The Interactions between Blood and Polymeric Nanoparticles Depend on the Nature and Structure of the Hydrogel Covering the Surface

Polymers. 2012;4(2):986-996 DOI 10.3390/polym4020986

 

Journal Homepage

Journal Title: Polymers

ISSN: 2073-4360 (Online)

Publisher: MDPI AG

LCC Subject Category: Science: Chemistry: Organic chemistry

Country of publisher: Switzerland

Language of fulltext: English

Full-text formats available: PDF, HTML, ePUB, XML

 

AUTHORS

Denis Labarre

EDITORIAL INFORMATION

Blind peer review

Editorial Board

Instructions for authors

Time From Submission to Publication: 11 weeks

 

Abstract | Full Text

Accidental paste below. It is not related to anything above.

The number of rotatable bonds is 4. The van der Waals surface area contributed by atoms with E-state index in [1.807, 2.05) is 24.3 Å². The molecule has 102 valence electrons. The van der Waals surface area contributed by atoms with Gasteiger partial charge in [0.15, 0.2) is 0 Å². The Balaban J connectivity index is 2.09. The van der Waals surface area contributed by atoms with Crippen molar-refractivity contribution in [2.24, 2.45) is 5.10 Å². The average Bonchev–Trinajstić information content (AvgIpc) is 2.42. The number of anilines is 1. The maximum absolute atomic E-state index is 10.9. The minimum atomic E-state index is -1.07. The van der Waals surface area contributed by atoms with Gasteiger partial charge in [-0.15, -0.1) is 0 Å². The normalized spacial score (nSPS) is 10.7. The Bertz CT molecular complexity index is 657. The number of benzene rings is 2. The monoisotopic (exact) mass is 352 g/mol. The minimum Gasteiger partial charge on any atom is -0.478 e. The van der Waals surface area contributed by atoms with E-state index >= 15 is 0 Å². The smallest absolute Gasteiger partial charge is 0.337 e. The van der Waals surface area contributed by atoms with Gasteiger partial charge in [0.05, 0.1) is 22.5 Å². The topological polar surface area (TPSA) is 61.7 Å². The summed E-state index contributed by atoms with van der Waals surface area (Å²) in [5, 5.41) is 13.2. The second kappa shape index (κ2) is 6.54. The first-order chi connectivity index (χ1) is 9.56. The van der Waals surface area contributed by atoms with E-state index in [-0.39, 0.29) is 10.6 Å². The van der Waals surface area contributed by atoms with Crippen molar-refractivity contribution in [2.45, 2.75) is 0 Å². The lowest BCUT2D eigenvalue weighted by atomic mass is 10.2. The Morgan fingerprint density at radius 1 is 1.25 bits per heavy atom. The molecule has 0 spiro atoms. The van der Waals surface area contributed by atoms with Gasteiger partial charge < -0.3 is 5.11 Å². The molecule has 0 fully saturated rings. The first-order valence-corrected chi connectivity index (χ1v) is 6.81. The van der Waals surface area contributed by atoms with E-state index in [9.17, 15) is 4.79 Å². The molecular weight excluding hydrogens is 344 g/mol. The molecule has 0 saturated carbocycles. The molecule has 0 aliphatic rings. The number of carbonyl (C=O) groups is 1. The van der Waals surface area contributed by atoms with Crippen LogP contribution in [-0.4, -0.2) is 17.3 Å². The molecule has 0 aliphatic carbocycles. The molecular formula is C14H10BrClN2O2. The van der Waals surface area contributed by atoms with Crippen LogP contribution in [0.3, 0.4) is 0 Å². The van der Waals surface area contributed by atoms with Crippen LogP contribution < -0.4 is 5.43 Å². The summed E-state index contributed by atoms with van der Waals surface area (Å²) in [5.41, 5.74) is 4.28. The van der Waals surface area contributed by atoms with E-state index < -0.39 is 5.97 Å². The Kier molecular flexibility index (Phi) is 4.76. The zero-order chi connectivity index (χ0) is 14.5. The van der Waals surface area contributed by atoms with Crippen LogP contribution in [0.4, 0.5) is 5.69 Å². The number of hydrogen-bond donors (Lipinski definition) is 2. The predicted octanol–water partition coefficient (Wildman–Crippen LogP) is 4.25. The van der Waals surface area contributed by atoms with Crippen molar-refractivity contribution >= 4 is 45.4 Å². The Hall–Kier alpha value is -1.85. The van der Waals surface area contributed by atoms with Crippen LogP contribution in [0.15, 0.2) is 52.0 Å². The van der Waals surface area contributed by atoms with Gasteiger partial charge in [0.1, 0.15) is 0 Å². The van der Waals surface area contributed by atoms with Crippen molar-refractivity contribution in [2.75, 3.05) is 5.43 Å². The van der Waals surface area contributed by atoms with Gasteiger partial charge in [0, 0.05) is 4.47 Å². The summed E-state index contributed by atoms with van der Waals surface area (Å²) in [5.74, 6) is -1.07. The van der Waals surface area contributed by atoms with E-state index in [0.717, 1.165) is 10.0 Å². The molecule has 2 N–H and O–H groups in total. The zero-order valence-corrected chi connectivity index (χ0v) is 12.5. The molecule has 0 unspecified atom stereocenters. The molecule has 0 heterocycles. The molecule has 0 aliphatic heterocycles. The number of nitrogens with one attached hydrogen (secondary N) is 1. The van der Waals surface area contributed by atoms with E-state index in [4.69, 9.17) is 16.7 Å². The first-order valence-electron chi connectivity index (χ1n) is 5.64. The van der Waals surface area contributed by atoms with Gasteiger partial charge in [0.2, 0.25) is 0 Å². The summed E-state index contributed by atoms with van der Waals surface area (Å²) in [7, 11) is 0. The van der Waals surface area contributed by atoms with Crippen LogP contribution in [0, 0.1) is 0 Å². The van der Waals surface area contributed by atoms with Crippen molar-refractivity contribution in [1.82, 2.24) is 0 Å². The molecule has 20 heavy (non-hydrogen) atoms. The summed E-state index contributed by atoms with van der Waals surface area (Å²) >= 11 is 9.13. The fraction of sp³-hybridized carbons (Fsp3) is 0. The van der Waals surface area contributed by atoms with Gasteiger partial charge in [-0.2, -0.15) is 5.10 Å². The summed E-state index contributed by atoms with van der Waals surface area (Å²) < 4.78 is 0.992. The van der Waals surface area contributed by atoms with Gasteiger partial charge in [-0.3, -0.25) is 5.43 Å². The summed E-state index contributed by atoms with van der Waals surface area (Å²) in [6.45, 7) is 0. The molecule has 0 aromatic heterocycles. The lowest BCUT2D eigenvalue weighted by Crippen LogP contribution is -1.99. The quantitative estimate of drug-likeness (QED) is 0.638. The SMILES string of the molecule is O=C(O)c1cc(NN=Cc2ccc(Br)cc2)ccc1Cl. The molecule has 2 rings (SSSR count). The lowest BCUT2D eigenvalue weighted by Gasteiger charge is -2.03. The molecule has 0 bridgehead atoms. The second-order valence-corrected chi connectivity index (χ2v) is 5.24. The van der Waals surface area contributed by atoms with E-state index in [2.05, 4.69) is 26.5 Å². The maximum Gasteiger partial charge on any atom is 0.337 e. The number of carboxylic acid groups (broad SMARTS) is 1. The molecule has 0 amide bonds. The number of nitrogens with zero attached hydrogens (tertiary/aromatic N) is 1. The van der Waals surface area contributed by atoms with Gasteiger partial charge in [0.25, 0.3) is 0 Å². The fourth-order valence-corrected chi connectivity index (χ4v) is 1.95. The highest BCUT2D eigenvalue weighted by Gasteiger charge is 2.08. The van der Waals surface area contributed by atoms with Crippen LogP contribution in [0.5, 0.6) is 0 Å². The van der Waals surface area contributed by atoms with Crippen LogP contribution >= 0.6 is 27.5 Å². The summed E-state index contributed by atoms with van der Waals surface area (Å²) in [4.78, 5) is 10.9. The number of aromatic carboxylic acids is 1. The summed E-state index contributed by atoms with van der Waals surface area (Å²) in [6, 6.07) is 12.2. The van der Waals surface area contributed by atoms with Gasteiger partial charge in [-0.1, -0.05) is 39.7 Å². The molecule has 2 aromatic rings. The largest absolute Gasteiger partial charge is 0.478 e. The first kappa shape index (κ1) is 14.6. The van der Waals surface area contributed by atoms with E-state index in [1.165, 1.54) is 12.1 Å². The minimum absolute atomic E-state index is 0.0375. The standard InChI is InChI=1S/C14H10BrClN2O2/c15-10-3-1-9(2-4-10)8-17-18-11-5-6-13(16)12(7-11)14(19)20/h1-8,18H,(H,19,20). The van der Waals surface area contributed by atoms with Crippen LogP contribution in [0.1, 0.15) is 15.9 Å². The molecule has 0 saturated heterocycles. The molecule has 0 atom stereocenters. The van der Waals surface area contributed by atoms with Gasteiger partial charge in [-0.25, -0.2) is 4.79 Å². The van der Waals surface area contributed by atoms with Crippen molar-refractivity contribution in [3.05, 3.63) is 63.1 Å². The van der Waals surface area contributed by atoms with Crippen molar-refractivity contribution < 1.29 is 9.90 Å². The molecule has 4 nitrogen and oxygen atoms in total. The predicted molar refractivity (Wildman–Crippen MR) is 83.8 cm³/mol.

Polymeric surfaces in contact with blood in vivo are foreign bodies and are quickly isolated from blood by the non-specific defense systems. Nanoparticles (NP) used as drug carriers are normally quickly taken up by phagocytes and sequestered in liver and spleen to which they can deliver drugs. Long-circulating and/or low complement activating core-shell NPs can be obtained from PEO/PEG amphiphilic copolymers forming brush or loops on the surface. Core-shell NPs can also be obtained from polysaccharidic graft or block amphiphilic copolymers. Complement activation by the NPs and protein adsorption both depend on the structure, nature and molecular weight of the polysaccharide chains composing the shell. NPs showing low complement activation can be obtained if the polysaccharide on the surface is long and in a brush configuration. Fragile molecules such as hemoglobin or siRNA can be loaded and protected by appropriate brush shells without modifying the low complement activation properties.